EverQuest winds back the clock and Laura finds out what to expect
My biggest gamer regret is that I never had the chance to play EverQuest. I remember picking it up once, years ago, and scoffing when I read the package. Who would pay a monthly fee to play a game? Oh, how wrong I was.
Luckily, the EverQuest team is giving gamers another chance to play EverQuest. Starting sometime in late June, the EverQuest progression server will be opening up. Today I spoke with EverQuest lead designer Travis McGeathy about the progression server, as well as some other updates coming to the regular EverQuest.
The progression server has been getting a lot of support from players, even though SoE hasn’t really started advertising it yet. McGeathy said that they expected some excitement but nothing near the support they are receiving. McGeathy said that the players are being really helpful, and submitting instances of new quests and changes in old zones.
McGeathy also acknowledges that players have an amazing talent at exceeding developers’ expectations. While he’s guessing that the progression server will take at least a year to work through (and yes, there will probably be a betting pool on it at the SoE office), there will always be McGeathy’s team is not taking any chances; they plan to put in some stopgaps, so that if new content is unlocked too quickly, the unlocking players will receive a message that they have completed the necessary task but the new content won’t arrive until the set date. McGeathy doesn’t think that these stopgaps will be needed, but he isn’t taking chances.
As for what raids and tasks will unlock new content, SoE isn’t telling. Players must work together to discover the new content. Guilds are already banding together and bragging on the forums about who will unlock what content first.
As I said above, McGeathy points out that there are changes between the progression server and the original EQ. There are some graphical changes left in the game, some items deemed overpowered still left out, and some tedious game features removed. For instance, in the original EverQuest, sorcerers had to open their spellbook to regenerate their mana. When the spellbook was open it would take up the whole screen, and players would have to stare at that while regenerating for 20+ minutes. The spellbook requirement was removed in a past update, and will remain gone for the progression server. The planes will be in eventually, but the players must unlock them just like all other content.
One of the big challenges for the server is that a lot of the old content wasn’t preserved very well. In recent years, copies were made before the live servers were updated, but the oldest content must be recreated from memory. McGeathy said that players have been really helpful with this as well.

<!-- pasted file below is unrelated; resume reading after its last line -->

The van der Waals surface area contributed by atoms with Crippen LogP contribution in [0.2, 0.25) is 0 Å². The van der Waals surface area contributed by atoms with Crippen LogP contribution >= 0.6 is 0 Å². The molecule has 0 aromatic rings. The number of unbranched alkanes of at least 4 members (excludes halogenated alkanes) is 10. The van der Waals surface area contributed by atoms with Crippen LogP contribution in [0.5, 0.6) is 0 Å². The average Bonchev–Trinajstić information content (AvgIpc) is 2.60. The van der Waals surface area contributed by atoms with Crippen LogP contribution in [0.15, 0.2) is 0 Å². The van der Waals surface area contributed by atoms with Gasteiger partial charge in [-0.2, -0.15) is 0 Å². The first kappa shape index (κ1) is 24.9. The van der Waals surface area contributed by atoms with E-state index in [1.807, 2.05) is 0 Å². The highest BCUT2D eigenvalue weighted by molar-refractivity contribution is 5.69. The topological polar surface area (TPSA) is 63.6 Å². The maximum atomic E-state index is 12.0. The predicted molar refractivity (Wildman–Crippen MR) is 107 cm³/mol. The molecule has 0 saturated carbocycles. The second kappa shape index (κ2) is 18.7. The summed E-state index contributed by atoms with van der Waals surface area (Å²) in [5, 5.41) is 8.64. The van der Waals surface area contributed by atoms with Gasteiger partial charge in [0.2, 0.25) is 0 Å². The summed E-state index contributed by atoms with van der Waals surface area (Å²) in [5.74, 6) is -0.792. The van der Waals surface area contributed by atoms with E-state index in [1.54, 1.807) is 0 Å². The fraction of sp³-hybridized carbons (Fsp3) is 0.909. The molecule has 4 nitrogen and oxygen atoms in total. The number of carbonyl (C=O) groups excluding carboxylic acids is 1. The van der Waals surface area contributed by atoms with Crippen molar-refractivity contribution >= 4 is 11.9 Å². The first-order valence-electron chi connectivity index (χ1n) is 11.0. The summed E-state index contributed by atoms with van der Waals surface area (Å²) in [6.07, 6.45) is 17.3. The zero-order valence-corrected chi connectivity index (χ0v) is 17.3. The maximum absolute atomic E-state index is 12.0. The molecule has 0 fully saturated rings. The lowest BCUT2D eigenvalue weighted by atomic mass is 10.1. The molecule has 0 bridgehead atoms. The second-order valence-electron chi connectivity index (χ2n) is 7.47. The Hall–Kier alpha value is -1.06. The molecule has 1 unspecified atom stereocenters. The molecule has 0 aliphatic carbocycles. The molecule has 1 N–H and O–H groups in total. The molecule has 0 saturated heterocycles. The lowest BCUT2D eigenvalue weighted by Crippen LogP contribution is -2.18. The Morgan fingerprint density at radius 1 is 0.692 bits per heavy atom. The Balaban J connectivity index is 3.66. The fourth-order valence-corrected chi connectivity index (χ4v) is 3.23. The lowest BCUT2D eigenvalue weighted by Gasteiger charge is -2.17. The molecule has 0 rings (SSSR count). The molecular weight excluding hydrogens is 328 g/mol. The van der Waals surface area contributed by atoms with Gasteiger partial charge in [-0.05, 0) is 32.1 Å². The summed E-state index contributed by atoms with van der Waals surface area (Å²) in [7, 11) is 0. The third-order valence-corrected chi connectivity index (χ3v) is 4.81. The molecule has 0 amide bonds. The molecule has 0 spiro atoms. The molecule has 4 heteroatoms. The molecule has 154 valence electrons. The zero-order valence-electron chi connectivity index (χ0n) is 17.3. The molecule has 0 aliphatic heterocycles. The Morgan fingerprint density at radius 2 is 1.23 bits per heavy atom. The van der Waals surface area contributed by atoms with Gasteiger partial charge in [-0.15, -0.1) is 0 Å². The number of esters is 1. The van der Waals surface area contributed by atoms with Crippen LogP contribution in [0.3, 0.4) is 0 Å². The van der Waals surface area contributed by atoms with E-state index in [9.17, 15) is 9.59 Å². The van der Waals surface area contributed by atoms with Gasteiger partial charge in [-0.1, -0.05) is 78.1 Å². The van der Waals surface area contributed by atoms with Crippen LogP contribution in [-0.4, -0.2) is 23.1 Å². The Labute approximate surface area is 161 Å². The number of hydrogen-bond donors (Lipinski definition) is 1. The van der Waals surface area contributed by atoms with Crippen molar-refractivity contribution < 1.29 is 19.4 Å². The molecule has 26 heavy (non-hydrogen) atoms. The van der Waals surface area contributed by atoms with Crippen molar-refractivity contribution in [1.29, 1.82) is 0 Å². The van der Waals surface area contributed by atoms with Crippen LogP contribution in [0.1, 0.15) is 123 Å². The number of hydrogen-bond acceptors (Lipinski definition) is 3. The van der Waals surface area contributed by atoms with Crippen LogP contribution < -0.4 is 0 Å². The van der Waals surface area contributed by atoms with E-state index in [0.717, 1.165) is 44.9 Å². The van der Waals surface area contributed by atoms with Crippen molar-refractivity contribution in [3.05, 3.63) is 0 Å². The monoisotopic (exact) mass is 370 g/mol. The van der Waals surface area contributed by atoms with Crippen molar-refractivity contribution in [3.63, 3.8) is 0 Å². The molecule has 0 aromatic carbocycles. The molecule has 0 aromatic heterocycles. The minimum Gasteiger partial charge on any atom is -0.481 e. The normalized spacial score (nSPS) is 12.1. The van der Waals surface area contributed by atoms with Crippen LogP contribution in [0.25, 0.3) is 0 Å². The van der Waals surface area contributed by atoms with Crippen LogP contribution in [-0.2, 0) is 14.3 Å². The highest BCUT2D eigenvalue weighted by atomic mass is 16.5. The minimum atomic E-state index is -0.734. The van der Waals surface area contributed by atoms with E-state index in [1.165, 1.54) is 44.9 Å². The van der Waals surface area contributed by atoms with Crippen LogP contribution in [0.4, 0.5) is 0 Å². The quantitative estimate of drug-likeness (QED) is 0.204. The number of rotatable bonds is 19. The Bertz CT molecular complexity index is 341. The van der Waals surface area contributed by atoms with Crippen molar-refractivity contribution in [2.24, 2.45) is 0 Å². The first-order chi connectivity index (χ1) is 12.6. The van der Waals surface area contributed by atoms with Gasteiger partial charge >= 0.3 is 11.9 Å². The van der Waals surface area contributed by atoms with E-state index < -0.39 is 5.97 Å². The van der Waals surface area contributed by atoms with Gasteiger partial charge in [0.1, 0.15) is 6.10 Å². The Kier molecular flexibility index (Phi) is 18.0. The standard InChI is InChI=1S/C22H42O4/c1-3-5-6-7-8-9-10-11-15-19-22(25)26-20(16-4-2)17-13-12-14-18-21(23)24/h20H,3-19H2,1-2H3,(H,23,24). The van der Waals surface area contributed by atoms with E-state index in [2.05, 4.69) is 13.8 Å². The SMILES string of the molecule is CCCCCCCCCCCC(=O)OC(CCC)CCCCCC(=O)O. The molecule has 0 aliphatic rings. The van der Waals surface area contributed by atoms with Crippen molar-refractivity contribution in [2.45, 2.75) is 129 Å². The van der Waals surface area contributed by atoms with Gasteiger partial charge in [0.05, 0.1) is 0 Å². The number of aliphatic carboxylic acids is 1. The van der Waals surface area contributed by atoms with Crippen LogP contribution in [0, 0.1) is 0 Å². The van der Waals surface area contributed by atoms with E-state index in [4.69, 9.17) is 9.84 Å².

I asked McGeathy if he was worried about the secondary market having a detrimental effect on the server. He relied that he doesn’t see it as a bigger problem than the other servers, but the team will definently be keeping their eye out. “Just getting one person geared up is not going to help you,” he pointed out. EverQuest is a very group-oriented game, and one guy buying gold isn’t going to have too large of an effect on the progression of the server.
With the overwhelming popularity of the upcoming server, I asked McGeathy if SoE planned to have multiple servers. For now, McGeathy said, they only planned for one, but if it’s overloaded they might amend that decision. The one server will likely be no transfer, and PvE only. Once the server catches up to modern EverQuest, SoE might start a new progression server.
Coming soon to all of EverQuest, progression server included, is a new expansion (the expansion name is not yet released). Included in the expansion will be a huge amount of content, including ten new levels, a new starting city and new content from level one to eighty. Also in the update are some much needed alleviations to the grind. Previously, characters would have to spend 20 to 45 minutes regaining health and mana between battles. In the next update, rest times will be much, much lower when out of combat. Devs are also looking at ways to modify death to make it less stressful. For example, instead of zoning out of your body right away, you can hover over your corpse and wait for a resurrect, thus cutting out some zoning time.
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